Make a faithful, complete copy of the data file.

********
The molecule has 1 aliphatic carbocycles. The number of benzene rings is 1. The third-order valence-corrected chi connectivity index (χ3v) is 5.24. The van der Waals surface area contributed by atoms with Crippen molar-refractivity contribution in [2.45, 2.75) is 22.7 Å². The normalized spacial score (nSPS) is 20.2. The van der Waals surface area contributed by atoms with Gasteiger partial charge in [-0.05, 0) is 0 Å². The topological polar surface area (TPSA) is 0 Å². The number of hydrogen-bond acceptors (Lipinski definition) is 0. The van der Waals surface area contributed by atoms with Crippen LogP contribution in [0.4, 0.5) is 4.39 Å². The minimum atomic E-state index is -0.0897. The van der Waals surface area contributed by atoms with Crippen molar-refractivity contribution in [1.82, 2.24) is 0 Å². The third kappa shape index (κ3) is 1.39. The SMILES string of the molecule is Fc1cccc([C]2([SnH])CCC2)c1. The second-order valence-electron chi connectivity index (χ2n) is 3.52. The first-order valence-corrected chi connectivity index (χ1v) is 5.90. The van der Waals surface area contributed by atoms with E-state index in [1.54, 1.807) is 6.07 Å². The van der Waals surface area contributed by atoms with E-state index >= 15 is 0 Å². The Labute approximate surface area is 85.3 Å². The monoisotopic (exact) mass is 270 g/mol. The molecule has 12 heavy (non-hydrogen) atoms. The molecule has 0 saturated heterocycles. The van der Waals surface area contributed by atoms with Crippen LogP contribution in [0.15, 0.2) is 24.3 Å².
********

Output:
The molecule has 1 aliphatic carbocycles. The number of benzene rings is 1. The third-order valence-corrected chi connectivity index (χ3v) is 5.24. The van der Waals surface area contributed by atoms with Crippen molar-refractivity contribution in [2.45, 2.75) is 22.7 Å². The normalized spacial score (nSPS) is 20.2. The van der Waals surface area contributed by atoms with Gasteiger partial charge in [-0.05, 0) is 0 Å². The topological polar surface area (TPSA) is 0 Å². The number of hydrogen-bond acceptors (Lipinski definition) is 0. The van der Waals surface area contributed by atoms with Crippen LogP contribution in [0.4, 0.5) is 4.39 Å². The minimum atomic E-state index is -0.0897. The van der Waals surface area contributed by atoms with Crippen molar-refractivity contribution in [1.82, 2.24) is 0 Å². The third kappa shape index (κ3) is 1.39. The SMILES string of the molecule is Fc1cccc([C]2([SnH])CCC2)c1. The second-order valence-electron chi connectivity index (χ2n) is 3.52. The first-order valence-corrected chi connectivity index (χ1v) is 5.90. The van der Waals surface area contributed by atoms with E-state index in [1.54, 1.807) is 6.07 Å². The van der Waals surface area contributed by atoms with E-state index >= 15 is 0 Å². The Labute approximate surface area is 85.3 Å². The monoisotopic (exact) mass is 270 g/mol. The molecule has 12 heavy (non-hydrogen) atoms. The molecule has 0 saturated heterocycles. The van der Waals surface area contributed by atoms with Crippen LogP contribution in [0.15, 0.2) is 24.3 Å².